A number of years ago, a counselor friend of mine introduced a simple and accessible concept that he regularly uses in his practice. He calls it “felt reality.”
Reality is reality. It’s objective. It’s what’s actually happening. Felt reality is what’s happening from my vantage point. It’s reality framed by my own thoughts, assumptions, and emotions.
Reality and felt reality aren’t the same. Sometimes they align — what I think and feel fits with what is actually happening. Other times, my felt reality is out of accord with reality. In such cases, I might be believing lies, or framing reality wrongly, or overreacting. My perspective might be distorted by my emotions or my sinful desires or my own limitations.
Once my friend gave me the category, I found it to be incredibly fruitful in my own life and marriage and parenting and ministry. It gave me a way to speak about human experiences of reality — whether mine or another’s — without necessarily validating those experiences. In other words, it enabled me to acknowledge that I think and feel a certain way, without affirming that such thoughts or emotions were necessarily true or right or good.
“Getting felt reality on the table can be the first step in seeking to steward and shepherd our thoughts and emotions.”
Getting felt reality on the table can be the first step in seeking to steward and shepherd our thoughts and emotions so that they more fully align with God’s.
‘Cut Off from Your Sight’
Even more than that, the concept (though not the term) seems present in the Scriptures. Consider the Psalms. In the middle of Psalm 31, David pleads with God to deliver him from his distress. In doing so, he vividly describes what it’s like to be in the pit:
- His eyes are wasted from grief. They’re heavy from crying; they feel like lead. He just wants to rest, but there is no rest (verse 9).
- His soul is wasted. His body is wasted. There is a weariness that reaches to every part of David’s existence (verse 9).
- His life is spent with sorrow and his years with sighing (verse 10). This is how it feels: “I’ve been here forever, and I’ll be here forever.”
- His strength fails (and he knows he partially deserves it because of his sin), and his bones just waste away (verse 10).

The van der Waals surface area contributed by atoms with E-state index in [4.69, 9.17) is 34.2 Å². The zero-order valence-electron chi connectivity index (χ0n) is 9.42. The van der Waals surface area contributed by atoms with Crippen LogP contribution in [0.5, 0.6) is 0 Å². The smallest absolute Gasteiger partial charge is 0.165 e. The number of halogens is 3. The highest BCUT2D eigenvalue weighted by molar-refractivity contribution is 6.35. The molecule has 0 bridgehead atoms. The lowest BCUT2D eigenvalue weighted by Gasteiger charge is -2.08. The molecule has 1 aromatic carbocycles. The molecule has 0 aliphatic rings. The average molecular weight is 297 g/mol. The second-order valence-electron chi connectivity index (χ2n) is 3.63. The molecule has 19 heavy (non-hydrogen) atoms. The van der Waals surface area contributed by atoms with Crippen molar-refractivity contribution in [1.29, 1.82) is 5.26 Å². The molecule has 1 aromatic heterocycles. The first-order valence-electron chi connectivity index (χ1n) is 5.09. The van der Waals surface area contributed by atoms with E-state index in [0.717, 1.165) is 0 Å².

David’s powerful emotional and physical responses are influenced by his perception of reality, of what’s going on around him:
- His adversaries have made him a reproach to his neighbors. Everyone runs from him because they think his suffering is contagious (verse 11). “Don’t stand too close to David. Don’t let him breathe on you. You don’t want to catch what he’s got.”
- He’s forgotten like the dead. People remember the dead — for a little bit. Then they’re forgotten. That’s how David feels. Dead and useless, like a broken vessel (verse 12). “What good am I?”
- He hears the whispering of his enemies around him — terror on every side. The other shoe could drop at any minute. Every rock and tree is ominous. Every bit of news produces fear. The future is filled with the almost certain prospect of bad surprise (verse 13).
This is David’s felt reality, and he gives explicit voice to it in verse 22:
I had said in my alarm, “I am cut off from your sight.”
‘I Shall Never Be Moved’
But these aren’t the only feelings David has had. In the previous psalm, David describes different circumstances and therefore a different felt reality:
As for me, I said in my prosperity, “I shall never be moved.” (Psalm 30:6)
Notice the contrast. On the one hand: “In my alarm, I said, ‘I’m cut off.’” On the other hand: “In my prosperity, I said, ‘I’ll never be moved.’” In terms of content, these felt realities are exact opposites. But at another level, they display the power of felt reality in the exact same way.